James Graham was born on September 27, 1828, in White County, Illinois to John H. Graham from Pennsylvania and Rebecca Graham of Virginia, who died when James was only eight years old. The couple later moved to Illinois where James took up farming. John and Rebecca had seven children; James, William John M., Emily, George, Alfred, and Oliver.
At the age of seventeen, James Graham left his birthplace and arrived in Grundy County, Missouri in 1845. Like his father, he pursued farming. On November 9, 1848, he married Miss Sarah Ashbrook from Ohio and the couple had four children together: John, George, Henry, and Mannie. In 1850 he moved to California where he worked in the mines and obtained the property of the Quartz Mill, known as the Choate, in the town of Ophir California. Unfortunately, Sarah died in September of 1866 and he returned to Grundy County.
In 1866 and 1867, James Graham and his father John M. Graham, along with Isaac Waldrip, built a stone flour mill on the Grand River and a covered bridge, four miles from Chillicothe, Missouri. This mill produced about 75 barrels of flour a day when they installed the full rollers system to grind grain. The Graham company shipped flour in Livingston County and the surrounding communities.
In 1887, James’ brother, Oliver D. Graham, had taken over Graham’s Mill on the Grand River and in 1890 the mill was remodeled into a wooden frame. During this time, ‘flatboating’ down the Grand River to the Missouri River to St. Louis, became an essential transportation route for importing and exporting goods such as “pork, wheat, hides and furs,” and other products to Graham’s Mill. The Grand River would often flood, damaging the mill and the bridge.
In about 1904 Oliver D. Graham sold his property to a miller, J. Henry Campbell of West Virginia and Campbell and his family built a cement block house. The mill building sat between the blockhouse and the covered bridge. Campbell rented the land as sharecropping and he ran the mill by grinding corn, making flour, and cornmeal until his death in 1913. In 1907, Joseph Gladieux, a local ice manufacturer, built a four-room ice house and another north of the bridge on the property to conduct his harvesting and shipping of natural ice from the river, which was delivered to patrons using horse and mule teams. However, in 1912 he shifted to manufacturing artificial ice and moved the business to Chillicothe.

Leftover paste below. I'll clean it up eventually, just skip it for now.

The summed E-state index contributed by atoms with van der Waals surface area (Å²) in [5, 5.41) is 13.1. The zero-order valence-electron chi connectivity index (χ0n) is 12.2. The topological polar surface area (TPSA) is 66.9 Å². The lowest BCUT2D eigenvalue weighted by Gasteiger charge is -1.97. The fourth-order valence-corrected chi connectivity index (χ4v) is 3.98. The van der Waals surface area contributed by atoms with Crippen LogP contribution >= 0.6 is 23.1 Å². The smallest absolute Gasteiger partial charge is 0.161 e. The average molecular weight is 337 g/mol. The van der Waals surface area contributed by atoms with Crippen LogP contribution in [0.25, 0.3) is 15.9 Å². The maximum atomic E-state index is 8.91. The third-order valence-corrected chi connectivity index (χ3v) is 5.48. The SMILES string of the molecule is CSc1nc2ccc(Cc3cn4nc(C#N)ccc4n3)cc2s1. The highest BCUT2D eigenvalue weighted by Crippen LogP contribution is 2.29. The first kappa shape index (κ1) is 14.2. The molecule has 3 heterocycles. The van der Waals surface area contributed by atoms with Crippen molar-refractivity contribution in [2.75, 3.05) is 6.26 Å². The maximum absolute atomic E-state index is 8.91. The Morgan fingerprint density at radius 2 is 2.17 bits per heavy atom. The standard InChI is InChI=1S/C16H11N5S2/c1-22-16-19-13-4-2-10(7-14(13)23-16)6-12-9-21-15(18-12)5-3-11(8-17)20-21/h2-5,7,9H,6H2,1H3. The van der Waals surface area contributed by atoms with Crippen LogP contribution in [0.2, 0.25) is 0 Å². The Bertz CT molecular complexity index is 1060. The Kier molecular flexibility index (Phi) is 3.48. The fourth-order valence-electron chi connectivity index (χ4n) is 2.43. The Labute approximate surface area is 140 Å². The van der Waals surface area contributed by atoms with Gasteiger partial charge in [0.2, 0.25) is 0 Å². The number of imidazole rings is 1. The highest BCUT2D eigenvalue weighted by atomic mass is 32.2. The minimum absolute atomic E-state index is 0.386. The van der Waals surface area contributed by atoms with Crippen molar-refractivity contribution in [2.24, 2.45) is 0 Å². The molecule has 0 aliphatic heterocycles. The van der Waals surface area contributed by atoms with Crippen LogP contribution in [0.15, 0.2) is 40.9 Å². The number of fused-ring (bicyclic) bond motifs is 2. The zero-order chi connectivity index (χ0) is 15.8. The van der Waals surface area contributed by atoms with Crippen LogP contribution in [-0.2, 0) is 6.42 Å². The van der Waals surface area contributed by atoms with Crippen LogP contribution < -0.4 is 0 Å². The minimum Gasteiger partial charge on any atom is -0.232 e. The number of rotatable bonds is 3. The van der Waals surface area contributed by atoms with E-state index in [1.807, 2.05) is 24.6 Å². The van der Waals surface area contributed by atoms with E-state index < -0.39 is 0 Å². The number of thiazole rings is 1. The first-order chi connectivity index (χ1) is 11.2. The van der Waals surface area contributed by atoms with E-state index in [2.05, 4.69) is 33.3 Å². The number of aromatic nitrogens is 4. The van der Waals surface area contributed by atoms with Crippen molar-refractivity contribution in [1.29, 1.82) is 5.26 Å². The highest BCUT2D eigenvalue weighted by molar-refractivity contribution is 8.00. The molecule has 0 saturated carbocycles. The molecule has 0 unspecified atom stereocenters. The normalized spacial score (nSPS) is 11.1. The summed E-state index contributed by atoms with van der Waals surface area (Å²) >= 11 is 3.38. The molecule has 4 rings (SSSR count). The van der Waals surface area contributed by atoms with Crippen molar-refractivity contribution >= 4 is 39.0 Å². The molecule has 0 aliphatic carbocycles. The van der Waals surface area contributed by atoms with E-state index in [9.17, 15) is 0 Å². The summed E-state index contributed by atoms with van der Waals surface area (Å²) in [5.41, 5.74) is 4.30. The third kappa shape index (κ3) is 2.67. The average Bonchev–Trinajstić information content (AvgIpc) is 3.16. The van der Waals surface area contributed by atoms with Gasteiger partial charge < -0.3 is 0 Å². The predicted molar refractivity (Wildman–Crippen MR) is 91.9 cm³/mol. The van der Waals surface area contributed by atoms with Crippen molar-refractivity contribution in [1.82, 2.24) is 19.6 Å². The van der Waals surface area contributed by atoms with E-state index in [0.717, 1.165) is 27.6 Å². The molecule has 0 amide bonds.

It is unclear when the Graham flour mill building was razed but it would have occurred between the 1900s and 1920s. Beginning in the early 1900s, the property gradually became a resort for the public to camp, picnic, fish, boat, and have baptisms on the Grand River. Also, high schools and churches planned outings at the site. In 1913, the mill dam where fishermen sat and which held the water and generated the power to run the Graham mill was removed in order to save the bridge from the strong currents of the river. That same year, Mr. G. Ed. Nothnagel had a grocery store on the property. In 1917, the grocery store was remodeled and Nothnagel continued his mercantile business until 1927.
In 1920, a summer home was built on the grounds for Dr. William Girdner and his family, named Beating Back Lodge. Between 1924 and 1925, Dr. Girdner planted about 5,000 vines of grapes in his vineyard near the country home and sold his grapes per pound. During this time, G. Ed. Nothnagel owned a Standard Oil Service Station on the property. In 1927, A. M. Haynes purchased Nothnagel's store and Mr. and Mrs. J. R. Campbell lived in an apartment above the store. The next year, E. F. Vandyke from Kansas City purchased the store from A. M. Haynes and he continued to operate a general store business named Frank’s Grocery that sold groceries, feeds, and general merchandise to the public.
In 1931, Clarence and Henry Still started sawing lumber at their sawmill one mile north of Graham's Mill bridge. The next year, the State Highway Department discussed replacing the weakened Graham’s mill-covered bridge with a $92,000 new bridge. The construction of the bridge began in 1935 and provided much needed employment for workers who were struggling in the midst of the Great Depression. The construction on the Grand River bridge began about 200 yards southwest from the old bridge and was completed in 1936. In 1939, volunteers worked to construct a new dam in order to change the river course channel as a way to preserve the old bridge and a historical marker was placed at the entrance. That same year, the Graham’s Mill Nightclub Tavern operated day and night near the old covered bridge under the management of Theodore Dalton. Several orchestra band acts and dances performed there. Graham's covered bridge finally collapsed in the river in 1944 due to flooding. Between 1944 and 1945, concrete was placed on the floor of the new 1930s constructed Grand River bridge, southwest of Chillicothe, to facilitate traffic flow on U. S. highways 36 and 65 South.
During its early years, Graham’s mill on the Grand River had served Springhill, Sampsel, Chillicothe, and other surrounding communities with corn and wheat that were cultivated by farmers. Graham’s covered bridge became an important transportation route across the Grand River and carried wagons, carts, automobiles, animals, produce, and people. The Grand River and the dam at Graham’s site were popular spots for recreational hobbies and religious ceremonies. Today, only the remains of a stone pillar, which was the foundation of the mill building can still be seen on the west end of the road 228 near the Grand River.